Building and Branding Slice
Barnes talks about Parets like they are old buddies, and freely discusses the road that led to Matt Davis of food truck Lil’ Cheezers opening up a restaurant in the Arden Building.

A previous restaurant had shut down shortly after Barnes moved in. “Me and Alex sat down, and we were talking about things to do, and he came up with the idea of reaching out to a bunch of food truck operators, and seeing if they wanted a brick and mortar,” says Barnes.

Davis was game, and he moved in to the space this past summer. Barnes helped design the look and brand of the sandwich shop Slice (1161 South 2nd St.).

“We met, and I just wanted to give him some ideas, ‘hey here’s some stuff you ought to think about doing.’ I’ve helped write business plans and brand a lot of restaurants through Studio Post Office, and through other agencies I’ve worked at,” says Barnes.

The two hit it off, and Davis was interested in using Barnes for branding, design and art. But the full array of design services doesn’t come cheap. In the end, Barnes did the work in exchange for becoming an equity partner in the business. He worked on everything; from the name, to the menus, to the large ’80’s themed mural that gives Slice its distinctive look.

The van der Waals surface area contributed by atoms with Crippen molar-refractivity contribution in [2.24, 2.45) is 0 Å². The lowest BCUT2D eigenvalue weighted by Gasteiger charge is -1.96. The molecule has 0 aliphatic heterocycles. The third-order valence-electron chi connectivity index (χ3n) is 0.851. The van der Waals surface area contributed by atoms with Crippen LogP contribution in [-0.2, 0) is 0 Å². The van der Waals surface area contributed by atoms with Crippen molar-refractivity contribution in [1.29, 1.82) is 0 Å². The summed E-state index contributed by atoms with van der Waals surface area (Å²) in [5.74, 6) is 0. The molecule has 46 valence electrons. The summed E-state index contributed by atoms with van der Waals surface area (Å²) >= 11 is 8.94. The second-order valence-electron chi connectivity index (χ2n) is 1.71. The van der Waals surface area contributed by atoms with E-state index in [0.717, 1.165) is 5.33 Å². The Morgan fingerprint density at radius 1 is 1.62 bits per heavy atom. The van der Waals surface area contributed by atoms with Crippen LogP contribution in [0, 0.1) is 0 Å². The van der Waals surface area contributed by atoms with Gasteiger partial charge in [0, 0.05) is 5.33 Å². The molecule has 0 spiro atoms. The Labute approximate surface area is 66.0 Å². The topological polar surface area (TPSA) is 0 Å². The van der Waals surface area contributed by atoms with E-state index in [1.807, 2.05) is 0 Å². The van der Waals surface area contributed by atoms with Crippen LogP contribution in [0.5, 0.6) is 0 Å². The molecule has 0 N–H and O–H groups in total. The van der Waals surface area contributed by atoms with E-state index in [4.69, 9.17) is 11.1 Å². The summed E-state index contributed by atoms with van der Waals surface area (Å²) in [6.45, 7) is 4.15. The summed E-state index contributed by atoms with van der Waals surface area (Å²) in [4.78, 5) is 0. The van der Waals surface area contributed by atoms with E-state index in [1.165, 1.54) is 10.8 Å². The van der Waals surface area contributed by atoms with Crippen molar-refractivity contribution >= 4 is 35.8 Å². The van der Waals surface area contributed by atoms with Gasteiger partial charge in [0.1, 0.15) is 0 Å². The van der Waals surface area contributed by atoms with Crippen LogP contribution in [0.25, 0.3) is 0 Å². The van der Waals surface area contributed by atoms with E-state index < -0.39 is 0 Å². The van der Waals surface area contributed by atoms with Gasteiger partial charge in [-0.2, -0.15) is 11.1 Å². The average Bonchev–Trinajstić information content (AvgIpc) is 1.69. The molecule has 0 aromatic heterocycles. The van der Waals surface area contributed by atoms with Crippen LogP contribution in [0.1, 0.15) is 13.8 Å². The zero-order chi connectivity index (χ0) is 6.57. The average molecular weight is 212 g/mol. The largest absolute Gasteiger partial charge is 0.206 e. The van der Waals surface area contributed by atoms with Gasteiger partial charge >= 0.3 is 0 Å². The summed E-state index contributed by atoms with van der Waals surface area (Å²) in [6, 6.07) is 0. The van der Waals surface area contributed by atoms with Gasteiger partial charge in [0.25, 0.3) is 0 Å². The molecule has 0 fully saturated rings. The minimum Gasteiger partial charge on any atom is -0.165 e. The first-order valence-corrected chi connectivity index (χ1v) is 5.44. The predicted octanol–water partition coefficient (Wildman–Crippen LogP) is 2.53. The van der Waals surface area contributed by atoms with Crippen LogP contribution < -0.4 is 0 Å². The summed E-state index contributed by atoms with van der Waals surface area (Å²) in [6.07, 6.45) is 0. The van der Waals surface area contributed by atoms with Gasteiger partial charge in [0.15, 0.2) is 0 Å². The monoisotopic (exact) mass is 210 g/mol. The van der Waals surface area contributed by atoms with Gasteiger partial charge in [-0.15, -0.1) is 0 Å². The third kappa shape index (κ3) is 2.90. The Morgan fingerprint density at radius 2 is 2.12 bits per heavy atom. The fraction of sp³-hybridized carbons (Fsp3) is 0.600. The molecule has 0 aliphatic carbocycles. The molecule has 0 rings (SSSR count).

Unfortunately, on October 20, 2016, Slice Owner Matt Davis announced via Facebook that he was closing the restaurant. “It’s with a heavy heart I must announce that effective immediately we must close Slice down for good,” he wrote.

Committed to the Neighborhood
Barnes, however,  remains committed to the block and the neighborhood. “I really just want this area to succeed, not only for my sake, but this is a really rad area, and a lot of great things can happen,” he says.

To prove his point, Barnes cites not only to the architecture, and the history of the area, but also to the mix of incomes. “There’s low rent. There’s also high rent. I mean, it’s a very high-brow/low-brow area of Louisville. They take a lot of pride in their area. You’ll see people out on the side walk sweeping, it’s really nice to see that,” says Barnes.

Barnes’ plans to continue investing in his block and include more art shows- including a planned “Stranger Things” themed show on October 28. The show will include local and national artist’s works inspired by the Netflix original show “Stranger Things.”

Barnes is also excited about the buildings back patio, which Parets is in the process of rehabbing. Barnes hopes to see other galleries and businesses join him in building up Old Louisville.

“If the community builds up, if there are more galleries, yeah, we can jump around, have an Old Louisville Gallery hop,” he says.

Stranger Things Art Show, will be on Friday, October 28 from 7 p.m.-11 p.m. at Studio Post Office 123 W Oak St, Louisville, KY 40203.

Eli is a freelance journalist focused on arts and culture. He’s written for, The,, Pointe Magazine, Louisville Public Radio’s news division,, and LEO Weekly. He lives in Shelby Park with two pitbulls and his wife.